IRIN interview with RCD-ML rebel faction leader Ernest Wamba dia Wamba at the inter-Congolese dialogue.
Wamba was president of the Congolese rebel Rassemblement congolais pour la democratie (RCD), based in Goma, from September 1998 to mid-1999, when he was deposed and replaced by Emile Ilunga. Wamba moved to the northeastern town of Kisangani, and subsequently to Bunia, where he formed the splinter RCD-Mouvement de liberation (RCD-ML). He is currently representing RCD-ML, one of four RCD factions at the inter-Congolese dialogue, in Sun City, South Africa.
QUESTION: What hope is there that the dialogue will restart in the next few days?
ANSWER: The hope is that the forces that are for the success of the dialogue will prevail. Those forces include the Congolese population and the international community.
Q: Have there been signs of a consensus emerging on any of the issues being discussed?
A: The facilitation [organisers of the dialogue] should have produced draft resolutions in advance. The discussions could have been based around these and then we would know if we were moving in favour of consensus or away from it. At the moment, some parties are not really negotiating but just sticking to their old positions, and others are just looking for posts in a transitional government, so there is no way of knowing whether we are moving towards consensus or not.
Q: Has your party put forward resolutions in the committees in which it is participating?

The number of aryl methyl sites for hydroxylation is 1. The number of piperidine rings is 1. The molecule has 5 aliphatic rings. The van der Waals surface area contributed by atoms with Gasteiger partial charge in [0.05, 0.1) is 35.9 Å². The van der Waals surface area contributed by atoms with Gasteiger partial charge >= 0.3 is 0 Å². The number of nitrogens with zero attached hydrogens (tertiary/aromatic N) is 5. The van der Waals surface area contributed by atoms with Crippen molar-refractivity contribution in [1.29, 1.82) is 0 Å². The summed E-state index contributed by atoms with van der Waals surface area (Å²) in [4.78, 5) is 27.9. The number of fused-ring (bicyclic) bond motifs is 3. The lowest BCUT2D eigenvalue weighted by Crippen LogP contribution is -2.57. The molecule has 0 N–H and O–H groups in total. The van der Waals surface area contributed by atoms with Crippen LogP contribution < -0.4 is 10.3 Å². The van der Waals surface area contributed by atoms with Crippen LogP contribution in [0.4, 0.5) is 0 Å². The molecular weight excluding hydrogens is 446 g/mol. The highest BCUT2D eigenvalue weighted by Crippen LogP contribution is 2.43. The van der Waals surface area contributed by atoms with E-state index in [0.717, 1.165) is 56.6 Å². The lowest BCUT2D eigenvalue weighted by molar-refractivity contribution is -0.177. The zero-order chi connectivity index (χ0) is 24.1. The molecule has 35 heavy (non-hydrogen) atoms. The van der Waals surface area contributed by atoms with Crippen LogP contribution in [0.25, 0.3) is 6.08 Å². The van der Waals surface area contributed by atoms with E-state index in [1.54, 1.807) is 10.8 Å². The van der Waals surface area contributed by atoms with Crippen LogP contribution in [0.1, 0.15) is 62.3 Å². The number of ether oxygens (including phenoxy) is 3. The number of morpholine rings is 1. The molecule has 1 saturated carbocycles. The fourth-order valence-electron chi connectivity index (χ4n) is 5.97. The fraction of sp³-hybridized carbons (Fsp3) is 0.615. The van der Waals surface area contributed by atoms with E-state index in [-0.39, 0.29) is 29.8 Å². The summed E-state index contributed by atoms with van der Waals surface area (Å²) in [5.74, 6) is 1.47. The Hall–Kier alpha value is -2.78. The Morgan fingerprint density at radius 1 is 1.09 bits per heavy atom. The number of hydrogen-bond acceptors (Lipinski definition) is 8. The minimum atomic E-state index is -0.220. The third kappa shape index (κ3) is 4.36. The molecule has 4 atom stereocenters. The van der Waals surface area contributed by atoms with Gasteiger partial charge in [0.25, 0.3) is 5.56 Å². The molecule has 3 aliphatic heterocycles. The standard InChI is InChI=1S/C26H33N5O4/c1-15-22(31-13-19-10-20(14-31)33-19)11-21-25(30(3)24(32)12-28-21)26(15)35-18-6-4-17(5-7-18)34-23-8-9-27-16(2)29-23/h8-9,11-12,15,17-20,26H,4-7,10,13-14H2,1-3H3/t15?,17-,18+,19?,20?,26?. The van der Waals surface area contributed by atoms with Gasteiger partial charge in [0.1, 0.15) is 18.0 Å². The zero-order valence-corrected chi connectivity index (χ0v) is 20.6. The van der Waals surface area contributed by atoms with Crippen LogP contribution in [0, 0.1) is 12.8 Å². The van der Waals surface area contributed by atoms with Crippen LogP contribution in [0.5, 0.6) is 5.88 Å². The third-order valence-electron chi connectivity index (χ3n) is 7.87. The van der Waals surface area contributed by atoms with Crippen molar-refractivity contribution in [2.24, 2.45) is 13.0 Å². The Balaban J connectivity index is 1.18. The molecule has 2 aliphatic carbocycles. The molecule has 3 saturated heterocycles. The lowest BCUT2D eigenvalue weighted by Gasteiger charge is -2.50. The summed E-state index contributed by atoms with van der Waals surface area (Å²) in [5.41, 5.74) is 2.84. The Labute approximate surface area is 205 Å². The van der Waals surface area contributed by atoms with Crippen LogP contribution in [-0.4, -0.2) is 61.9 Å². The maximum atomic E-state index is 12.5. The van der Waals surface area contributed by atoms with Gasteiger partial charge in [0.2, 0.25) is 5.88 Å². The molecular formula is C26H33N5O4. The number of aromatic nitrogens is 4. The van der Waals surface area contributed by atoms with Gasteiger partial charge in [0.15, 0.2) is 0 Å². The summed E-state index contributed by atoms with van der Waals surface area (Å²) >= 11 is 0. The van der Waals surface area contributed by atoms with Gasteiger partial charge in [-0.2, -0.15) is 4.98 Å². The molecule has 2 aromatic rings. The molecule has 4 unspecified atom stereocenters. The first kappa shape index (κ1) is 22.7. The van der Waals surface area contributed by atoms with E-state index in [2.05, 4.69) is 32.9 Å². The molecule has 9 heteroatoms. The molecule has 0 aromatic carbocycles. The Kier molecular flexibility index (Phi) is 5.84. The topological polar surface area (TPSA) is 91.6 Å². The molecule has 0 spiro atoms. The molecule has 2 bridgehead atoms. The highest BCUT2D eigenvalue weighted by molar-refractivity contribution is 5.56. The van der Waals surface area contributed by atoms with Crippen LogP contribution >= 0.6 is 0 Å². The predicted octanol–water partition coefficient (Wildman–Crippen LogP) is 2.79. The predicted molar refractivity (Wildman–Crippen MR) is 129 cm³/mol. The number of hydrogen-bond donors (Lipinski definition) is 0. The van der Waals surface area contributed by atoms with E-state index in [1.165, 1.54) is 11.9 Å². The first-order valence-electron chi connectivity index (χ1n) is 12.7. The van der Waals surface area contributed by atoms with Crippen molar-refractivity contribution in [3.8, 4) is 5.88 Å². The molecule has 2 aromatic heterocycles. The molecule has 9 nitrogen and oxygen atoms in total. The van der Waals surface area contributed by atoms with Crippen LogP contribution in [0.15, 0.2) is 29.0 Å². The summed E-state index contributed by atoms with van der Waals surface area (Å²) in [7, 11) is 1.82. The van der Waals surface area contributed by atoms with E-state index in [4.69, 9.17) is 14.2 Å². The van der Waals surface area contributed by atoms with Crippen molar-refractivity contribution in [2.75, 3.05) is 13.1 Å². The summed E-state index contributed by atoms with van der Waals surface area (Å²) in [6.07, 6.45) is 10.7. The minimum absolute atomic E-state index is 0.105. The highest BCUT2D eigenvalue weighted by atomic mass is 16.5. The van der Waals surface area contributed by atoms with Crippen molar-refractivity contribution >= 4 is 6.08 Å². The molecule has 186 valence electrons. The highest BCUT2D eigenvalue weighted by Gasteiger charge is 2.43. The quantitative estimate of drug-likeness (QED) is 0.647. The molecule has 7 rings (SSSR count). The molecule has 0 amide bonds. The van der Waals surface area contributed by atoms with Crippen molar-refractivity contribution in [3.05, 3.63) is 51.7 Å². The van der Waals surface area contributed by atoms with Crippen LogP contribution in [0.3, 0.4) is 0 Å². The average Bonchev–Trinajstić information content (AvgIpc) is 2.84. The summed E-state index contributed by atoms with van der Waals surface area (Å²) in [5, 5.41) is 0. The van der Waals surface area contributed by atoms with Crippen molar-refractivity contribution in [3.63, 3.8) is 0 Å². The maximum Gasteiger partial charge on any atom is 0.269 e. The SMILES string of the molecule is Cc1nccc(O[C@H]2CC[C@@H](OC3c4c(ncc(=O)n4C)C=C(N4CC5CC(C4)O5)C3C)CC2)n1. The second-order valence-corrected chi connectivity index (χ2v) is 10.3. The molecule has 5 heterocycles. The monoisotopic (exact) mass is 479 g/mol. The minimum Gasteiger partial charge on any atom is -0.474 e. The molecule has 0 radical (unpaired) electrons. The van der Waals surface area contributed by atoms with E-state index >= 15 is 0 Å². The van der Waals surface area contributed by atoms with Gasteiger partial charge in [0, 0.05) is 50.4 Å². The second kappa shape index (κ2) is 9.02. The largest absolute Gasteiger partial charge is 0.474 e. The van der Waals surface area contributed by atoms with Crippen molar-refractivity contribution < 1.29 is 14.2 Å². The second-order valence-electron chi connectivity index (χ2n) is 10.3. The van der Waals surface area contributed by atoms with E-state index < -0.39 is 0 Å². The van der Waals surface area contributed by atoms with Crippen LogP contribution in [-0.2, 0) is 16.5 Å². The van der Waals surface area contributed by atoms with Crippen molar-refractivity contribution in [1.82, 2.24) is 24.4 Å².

A: Well, we give our positions on the issues that the committees are dealing with, and hopefully at the end there will be resolutions. That is going to take longer than if there were drafts of resolutions proposed by experts around the facilitator.
Q. Do you think some parties at the dialogue are deliberately wasting time?
A: Very possibly, because of the imbalance of forces between those with military forces on the ground and the rest. The belligerents feel they don't have to budge on their positions.
Q: There are now only three weeks left for the ICD. What pressure can be put on the delegates to work seriously towards setting up institutions which will ensure free and fair elections?
A: I really don't know what pressure could work. But our emphasis should be on consensus and on the necessity of stable institutions during the transition. It should not be on power-sharing.
Q: Might the time period [45 days] allotted for the talks be lengthened?
A: I think that would be a mistake.
Q: The most recent headquarters of your movement is in Bunia, in Ituri district [north-eastern DRC], where a conflict between the Hema and Lendu tribes has reportedly cost the lives of several thousand people in the past two and a half years. What is at the root of this conflict?
A: The underlying problem has been an economic, educational and cultural disequilibrium. Economically, if we take the case of Djugu territory [a sub-zone of Ituri], where most of the fighting has happened, you have about 77 concessions [ranches] and 75 are owned by one ethnic group, the Hema.
Q: Has this been the case for long?
A: When the Belgian settlers left, these concessions were put in the hands of [ex-president] Mobutu's government, which gradually gave ownership to some of the people in Djugu. The new owners were mostly Hema - firstly, because they were more educated than the Lendu, and also because the livestock farming which they mainly practised was more profitable.
A Hema commercial class developed while the Lendu are still predominantly peasants, and they are losing their land with the expansion of the Hema ranches.